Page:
This Is Why You Get Sick After Stress

During stressful moments, our bodies are designed to gear up and go into defense mode. Levels of the stress hormones adrenaline and cortisol rise, your heart rate and blood pressure increase, your breath might quicken, and your muscles tense up.

These physiological changes come in handy if you’re facing an acute emergency (say, you have to quickly climb out of a submerged car) but not when you’re constantly barraged with more ordinary annoyances (you can’t find your work ID! Your computer crashes! Traffic makes you late!).

Putting your body into this overactive, fight-or-flight state for drawn-out periods can weaken your immune response, triggering various symptoms (gastrointestinal problems, headaches, insomnia) and contributing to everything from respiratory infections to heart disease. Now, there is no such thing as living stress-free, but you knew that already. What’s key is how you manage what life throws at you—you want to short-circuit worry before it overloads you.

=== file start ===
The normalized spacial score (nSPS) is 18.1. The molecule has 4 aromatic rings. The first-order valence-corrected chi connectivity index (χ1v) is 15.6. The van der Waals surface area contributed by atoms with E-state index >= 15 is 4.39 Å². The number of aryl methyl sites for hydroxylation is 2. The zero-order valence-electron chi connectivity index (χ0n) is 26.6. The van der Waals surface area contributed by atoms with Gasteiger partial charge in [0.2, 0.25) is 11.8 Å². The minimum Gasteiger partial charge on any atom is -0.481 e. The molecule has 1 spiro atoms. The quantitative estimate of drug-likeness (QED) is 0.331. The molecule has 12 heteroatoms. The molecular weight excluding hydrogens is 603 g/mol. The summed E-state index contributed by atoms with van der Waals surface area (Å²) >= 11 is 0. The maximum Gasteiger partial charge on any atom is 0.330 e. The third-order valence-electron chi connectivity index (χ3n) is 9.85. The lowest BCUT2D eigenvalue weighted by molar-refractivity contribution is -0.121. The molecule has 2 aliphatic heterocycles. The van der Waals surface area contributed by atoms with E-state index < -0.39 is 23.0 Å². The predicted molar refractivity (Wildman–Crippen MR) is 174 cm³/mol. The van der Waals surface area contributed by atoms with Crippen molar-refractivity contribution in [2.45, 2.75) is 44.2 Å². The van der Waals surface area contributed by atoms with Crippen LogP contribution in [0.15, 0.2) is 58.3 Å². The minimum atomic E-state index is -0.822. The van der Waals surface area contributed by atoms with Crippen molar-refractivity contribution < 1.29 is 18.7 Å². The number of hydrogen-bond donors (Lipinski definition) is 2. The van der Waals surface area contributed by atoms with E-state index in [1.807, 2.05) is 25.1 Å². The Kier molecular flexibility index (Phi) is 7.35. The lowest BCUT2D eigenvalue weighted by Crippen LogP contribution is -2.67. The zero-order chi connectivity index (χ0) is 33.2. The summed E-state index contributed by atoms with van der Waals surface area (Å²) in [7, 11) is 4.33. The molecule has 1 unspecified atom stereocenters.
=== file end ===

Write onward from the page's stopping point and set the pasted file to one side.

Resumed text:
One of the best stress-reduction strategies is controlled, deep breathing, studies show. Inhale while expanding your belly, pause, then exhale slowly to a count of five; repeat for a few minutes. You can also sweat out your angst: Aerobic activity helps lower levels of stress hormones. Even a 20-minute walk can calm you down.

Read Full Article

Leave a Reply

Your email address will not be published. Required fields are marked *